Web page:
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Flashcards in Aspects of Neurological Examination Deck (26):
1

 

 

What are the different criteria for an eye score in GCS?

 

  • 4 - opens voluntarily
  • 3 - opens to voice
  • 2 - opens eyes to pain
  • 1 - does not open eyes

2

 

 

What are the criteria for scoring the motor score for GCS?

 

  • 6 - following commands
  • 5 - localising to pain
  • 4 - normal flexing to pain
  • 3 - Abnormal (decorticate) flexion to pain
  • 2 - Abnormal (decerebrate) extension to pain
  • 1 - No movement

 

3

 

 

What are the different criteria for the verbal scoring of GCS?

 

  • 5 - Speaking normally
  • 4 - confused
  • 3 - abnormal words/ incomplete sentences
  • 2 - mumbling/noises
  • 1 - no sound

4

 

 

How would you note a brisk or exaggerated reflex in case notes?

 

+++

5

 

 

How would you note a normal reflex in case notes?

 

++

6

 

 

How would you note a diminished reflex in case notes?

 

+

7

 

 

How would you note an absent reflex in case notes?

 

-

8

 

 

If assessing plantar response, what would be a positive babinski's sign?

 

Large toe extends and other toes abduct

9

 

 

If assessing plantar response, what would be an abnormal plantar response?

 

Only large to extends

10

 

 

If assessing plantar response, what would be an abnormal plantar response?

 

Only large to extends

11

 

 

If assessing plantar response, what would be classed as no response?

 

No movement of large toe

12

 

 

If assessing plantar response, what would be a withdrawal response?

 

Large toe and other toe extends, ankle dorsiflexes

13

 

 

What is grade 0 of the MRC power grading scale?

 

No muscle contraction

14

 

 

What is grade 1 of the MRC power grading scale?

 

Filcker of contraction but no movement

15

 

 

What is grade 2 of the MRC power grading scale?

 

Joint movement when effect of gravity eliminated

16

 

 

What is grade 3 of the MRC power grading scale?

 

Movement against gravity but not against examiner's resistance

17

 

 

What is grade 4 of the MRC power grading scale?

 

Movement against resistance but weaker than normal

18

 

 

What is grade 5 of the MRC power grading scale?

 

Normal power

19

 

 

What are the components to decroticate posturing?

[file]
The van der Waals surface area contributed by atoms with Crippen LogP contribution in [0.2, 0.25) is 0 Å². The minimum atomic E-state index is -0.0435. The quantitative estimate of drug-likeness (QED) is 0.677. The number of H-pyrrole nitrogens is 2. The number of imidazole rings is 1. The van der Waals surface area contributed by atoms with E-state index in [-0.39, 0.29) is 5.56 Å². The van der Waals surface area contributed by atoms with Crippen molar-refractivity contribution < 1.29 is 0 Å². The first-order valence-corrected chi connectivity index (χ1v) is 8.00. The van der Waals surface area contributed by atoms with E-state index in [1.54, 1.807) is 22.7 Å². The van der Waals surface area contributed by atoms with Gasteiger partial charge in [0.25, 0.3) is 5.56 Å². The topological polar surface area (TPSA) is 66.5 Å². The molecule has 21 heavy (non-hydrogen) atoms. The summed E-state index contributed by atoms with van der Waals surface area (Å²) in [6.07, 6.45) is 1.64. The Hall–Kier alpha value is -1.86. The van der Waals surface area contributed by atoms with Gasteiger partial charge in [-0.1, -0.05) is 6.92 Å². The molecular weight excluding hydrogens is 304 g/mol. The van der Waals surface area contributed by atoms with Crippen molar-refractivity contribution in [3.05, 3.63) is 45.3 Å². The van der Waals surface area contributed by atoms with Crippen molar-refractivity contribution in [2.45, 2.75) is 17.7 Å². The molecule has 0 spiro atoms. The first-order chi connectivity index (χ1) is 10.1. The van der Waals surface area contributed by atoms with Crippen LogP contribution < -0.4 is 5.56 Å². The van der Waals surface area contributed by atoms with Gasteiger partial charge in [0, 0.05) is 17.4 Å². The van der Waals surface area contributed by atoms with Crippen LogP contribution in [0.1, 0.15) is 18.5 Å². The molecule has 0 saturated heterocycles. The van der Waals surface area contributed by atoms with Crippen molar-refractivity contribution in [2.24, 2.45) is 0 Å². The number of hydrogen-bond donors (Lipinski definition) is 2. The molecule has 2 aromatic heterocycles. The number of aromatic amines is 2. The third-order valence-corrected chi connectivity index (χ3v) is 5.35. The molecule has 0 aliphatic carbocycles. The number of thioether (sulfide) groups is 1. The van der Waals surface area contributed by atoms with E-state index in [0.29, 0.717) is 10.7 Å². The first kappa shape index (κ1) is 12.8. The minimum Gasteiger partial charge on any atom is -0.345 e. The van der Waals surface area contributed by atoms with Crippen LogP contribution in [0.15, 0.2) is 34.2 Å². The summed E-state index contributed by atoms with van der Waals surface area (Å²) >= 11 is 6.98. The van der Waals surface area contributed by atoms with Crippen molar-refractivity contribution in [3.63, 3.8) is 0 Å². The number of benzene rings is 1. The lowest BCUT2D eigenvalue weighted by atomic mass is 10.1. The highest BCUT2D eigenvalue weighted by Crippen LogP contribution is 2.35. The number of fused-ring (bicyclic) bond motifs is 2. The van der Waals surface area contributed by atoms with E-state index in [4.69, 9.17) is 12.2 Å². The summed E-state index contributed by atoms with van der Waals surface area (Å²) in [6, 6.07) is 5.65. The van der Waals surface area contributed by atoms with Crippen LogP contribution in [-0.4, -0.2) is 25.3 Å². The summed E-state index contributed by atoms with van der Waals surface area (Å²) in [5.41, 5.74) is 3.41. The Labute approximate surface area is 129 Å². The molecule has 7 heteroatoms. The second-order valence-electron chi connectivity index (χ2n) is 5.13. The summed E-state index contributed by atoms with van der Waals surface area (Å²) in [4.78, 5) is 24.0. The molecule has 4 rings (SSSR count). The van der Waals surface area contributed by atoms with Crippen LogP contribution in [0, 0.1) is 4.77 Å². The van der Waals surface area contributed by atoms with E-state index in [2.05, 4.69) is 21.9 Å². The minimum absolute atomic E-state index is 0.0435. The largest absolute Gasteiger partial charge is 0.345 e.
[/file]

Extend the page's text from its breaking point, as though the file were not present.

1. Facilitation of the rubrospinal tract and medullary reticulospinal tracts - disinhibition of red nucleus due to disconnection from cortex leads to biased flexion of upper extremities as tone from these tracts outweighs the medial and lateral vestibulospinal and pontine reticulospinal tract which facilitates extension in the upper extremities.
  2. Disruption of lateral corticospinal tract - reduces motor neuron activity in the lower spinal cord supplying flexor muscles of the lower extremities. The pontine reticulospinal and the medial and lateral vestibulospinal biased extension tracts greatly overwhelm the medullary reticulospinal biased flexion tract.

The effects on these two tracts (disruption of corticospinal and facilitation of rubrospinal) by lesions above the red nucleus is what leads to the characteristic flexion posturing of the upper extremities and extensor posturing of the lower extremities.

20

 

 

Why does decerebrate posturing occur?

 

Lesions below the red nucleus cause disruption of supply to flexors. However, vestibulospinal tracts are unaffected, meaning that extensors predominate. This leads to the arms and legs being extended and rotated internally. The patient is rigid, with the teeth clenched.

21

 

 

What does decorticate posturing indicate?

 

There may be damage to areas including the cerebral hemispheres, the internal capsule, and the thalamus. It may also indicate damage to the midbrain

22

 

 

What does decerebrate postuing indicate?

 

Indicates brain stem damage, specifically damage below the level of the red nucleus (e.g. mid-collicular lesion). It is exhibited by people with lesions or compression in the midbrain and lesions in the cerebellum, and is commonly seen in pontine strokes

However - The traditional neuroanatomic correlates of decorticate and decerebrate postures do not hold as true for humans as for animals. As an example, often, decerebrate posturing is assumed in patients with bilateral cerebral lesions well above the red nucleus

23

 

 

What does progression from decorticate to decrerebrate posturing indicate?

 

 

Progression from decorticate to decerebrate posturing is often indicative of uncal (transtentorial) or tonsilar brain herniation

24

 

 

Where is the red nucleus?

 

Located in the tegmentum of the midbrain next to the substantia nigra and comprises caudal magnocellular and rostral parvocellular components

25

 

 

What is the function of the rubrospinal tract?

 

The tract is responsible for large muscle movement as well as fine motor control, and it terminates primarily in the cervical spinal cord, suggesting that it functions in upper limb but not in lower limb control. It primarily facilitates flexion in the upper extremities

26

 

 

What is the function of the vestibulospinal tract?

 

The vestibulospinal tract is an upper motor neuron tract consisting of two sub-pathways:

  • The medial vestibulospinal tract projects bilaterally from the medial vestibular nucleus within the medial longitudinal fasciculus to the ventral horns in the upper cervical cord (C6 vertebra). It promotes stabilization of head position by innervating the neck muscles, which helps with head coordination and eye movement. Its function is similar to that of the tectospinal tract.
  • The lateral vestibulospinal tract provides excitatory signals to interneurons, which relay the signal to the motor neurons in antigravity muscles. These antigravity muscles are extensor muscles in the legs that help maintain upright and balanced posture.